In the past few years, 3D printing has seen a massive growth in popularity — and it’s not just for toys and trinkets anymore. Scientists and engineers are 3D printing everything from boats to bridges to nuclear plants components. But as 3D printing becomes a more and more integral part of modern engineering, it’s also important to develop new innovative materials.
To cut down on the time and resources required to develop these new materials, researchers at MIT have used machine learning to help them find new materials with the desired characteristics (like toughness and strength).
Materials development is still very much a manual process, says Mike Foshey, a mechanical engineer and project manager in the Computational Design and Fabrication Group (CDFG) of the Computer Science and Artificial Intelligence Laboratory (CSAIL), and co-lead author of the paper.
“A chemist goes into a lab, mixes ingredients by hand, makes samples, tests them, and comes to a final formulation. But rather than having a chemist who can only do a couple of iterations over a span of days, our system can do hundreds of iterations over the same time span,” says Foshey.
In the new process, a scientist selects some ingredients, inputs their chemical compositions into the algorithm, and defines what mechanical properties he wants the new material to have. Then, instead of having the researcher do trial-and-error themselves, the algorithm increases and decreases the amounts of these properties and checks how each version would affect the material’s properties and make it most similar to what is desired.
Then, the researcher would actually create the material in the way recommended by the algorithm and test it. Streamlining this development process not only saves a lot of time and effort but also has a positive environmental impact by reducing the amount of chemical waste. In addition, the algorithm could find some combinations that may escape human intuition.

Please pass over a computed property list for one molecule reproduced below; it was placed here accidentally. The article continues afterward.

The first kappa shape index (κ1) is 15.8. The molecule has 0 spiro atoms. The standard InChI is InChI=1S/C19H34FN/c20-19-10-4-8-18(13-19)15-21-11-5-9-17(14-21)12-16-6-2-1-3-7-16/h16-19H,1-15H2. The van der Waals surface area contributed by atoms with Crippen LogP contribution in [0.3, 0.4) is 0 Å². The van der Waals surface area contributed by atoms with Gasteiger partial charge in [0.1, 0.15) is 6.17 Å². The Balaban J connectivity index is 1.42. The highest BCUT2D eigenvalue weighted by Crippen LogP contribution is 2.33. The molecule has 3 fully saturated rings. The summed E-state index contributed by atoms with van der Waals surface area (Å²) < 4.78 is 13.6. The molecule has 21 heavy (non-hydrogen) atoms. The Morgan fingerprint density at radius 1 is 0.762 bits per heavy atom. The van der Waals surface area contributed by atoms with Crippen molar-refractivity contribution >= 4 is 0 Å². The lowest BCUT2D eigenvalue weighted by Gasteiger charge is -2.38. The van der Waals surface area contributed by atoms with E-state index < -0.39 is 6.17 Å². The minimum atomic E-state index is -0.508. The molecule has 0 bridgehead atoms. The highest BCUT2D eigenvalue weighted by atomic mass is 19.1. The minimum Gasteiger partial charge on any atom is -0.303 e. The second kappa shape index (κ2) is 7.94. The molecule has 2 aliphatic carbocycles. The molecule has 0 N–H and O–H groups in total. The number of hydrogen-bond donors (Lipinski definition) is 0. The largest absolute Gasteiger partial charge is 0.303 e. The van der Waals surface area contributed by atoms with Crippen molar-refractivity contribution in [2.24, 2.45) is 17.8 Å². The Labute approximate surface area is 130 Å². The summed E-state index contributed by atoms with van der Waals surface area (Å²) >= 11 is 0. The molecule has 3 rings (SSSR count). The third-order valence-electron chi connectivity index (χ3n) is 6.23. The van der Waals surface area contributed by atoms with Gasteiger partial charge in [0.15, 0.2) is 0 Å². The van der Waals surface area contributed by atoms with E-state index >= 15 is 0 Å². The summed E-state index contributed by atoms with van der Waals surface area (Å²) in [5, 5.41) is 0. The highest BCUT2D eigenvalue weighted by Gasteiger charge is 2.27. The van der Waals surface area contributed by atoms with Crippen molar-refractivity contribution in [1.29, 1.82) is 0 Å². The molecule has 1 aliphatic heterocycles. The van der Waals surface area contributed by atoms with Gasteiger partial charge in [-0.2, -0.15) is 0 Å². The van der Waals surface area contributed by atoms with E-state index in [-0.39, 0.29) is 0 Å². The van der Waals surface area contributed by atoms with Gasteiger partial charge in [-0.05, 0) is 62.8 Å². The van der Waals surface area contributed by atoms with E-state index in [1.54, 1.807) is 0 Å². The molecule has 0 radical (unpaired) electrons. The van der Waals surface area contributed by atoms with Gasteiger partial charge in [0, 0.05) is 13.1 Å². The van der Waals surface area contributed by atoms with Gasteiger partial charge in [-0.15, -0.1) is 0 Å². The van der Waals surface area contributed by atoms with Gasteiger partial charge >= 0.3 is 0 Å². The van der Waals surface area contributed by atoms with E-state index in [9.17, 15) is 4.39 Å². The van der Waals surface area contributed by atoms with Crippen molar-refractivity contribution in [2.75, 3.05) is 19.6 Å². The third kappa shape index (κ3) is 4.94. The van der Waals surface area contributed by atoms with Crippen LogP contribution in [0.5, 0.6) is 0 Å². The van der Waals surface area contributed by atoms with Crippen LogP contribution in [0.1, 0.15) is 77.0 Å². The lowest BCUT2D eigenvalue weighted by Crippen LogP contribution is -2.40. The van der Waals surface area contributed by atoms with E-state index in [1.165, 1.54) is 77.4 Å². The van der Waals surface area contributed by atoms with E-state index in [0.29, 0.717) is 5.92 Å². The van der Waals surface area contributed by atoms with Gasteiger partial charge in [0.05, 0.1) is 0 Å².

“We think, for a number of applications, this would outperform the conventional method because you can rely more heavily on the optimization algorithm to find the optimal solution. You wouldn’t need an expert chemist on hand to preselect the material formulations,” Foshey says.
The team trialed the system by asking it to optimize formulations for a 3D-printing ink that only hardens when exposed to ultraviolet light. They found six chemicals that could be used in the mix and asked the algorithm to find the best material that can be made from those six chemicals, in terms of toughness, stiffness, and strength.
This was a particularly challenging task because the properties can be contradictory — the strongest material may not be the toughest or the stiffest. However, the team was impressed to see just how many different materials the algorithm suggested — and how good the properties of these materials were. Ultimately, the material zoomed in on 12 top-performing materials that had optimal tradeoffs between the desired properties.
To encourage other researchers to use it, the researchers have also created a free, open-source materials optimization platform called AutoOED that incorporates the algorithm. AutoOED is a full software package that encourages exploration and allows researchers to optimize the process.
Researchers expect algorithm-driven material development to become more and more important over the next few years. Overall, the approach promises great improvements over the old-fashioned way of doing things.
“This has broad applications across materials science in general. For instance, if you wanted to design new types of batteries that were higher efficiency and lower cost, you could use a system like this to do it. Or if you wanted to optimize paint for a car that performed well and was environmentally friendly, this system could do that, too,” Foshey concludes.
Journal Reference: Timothy Erps, Accelerated Discovery of 3D Printing Materials Using Data-Driven Multi-Objective Optimization, Science Advances (2021). DOI: 10.1126/sciadv.abf7435. www.science.org/doi/10.1126/sciadv.abf7435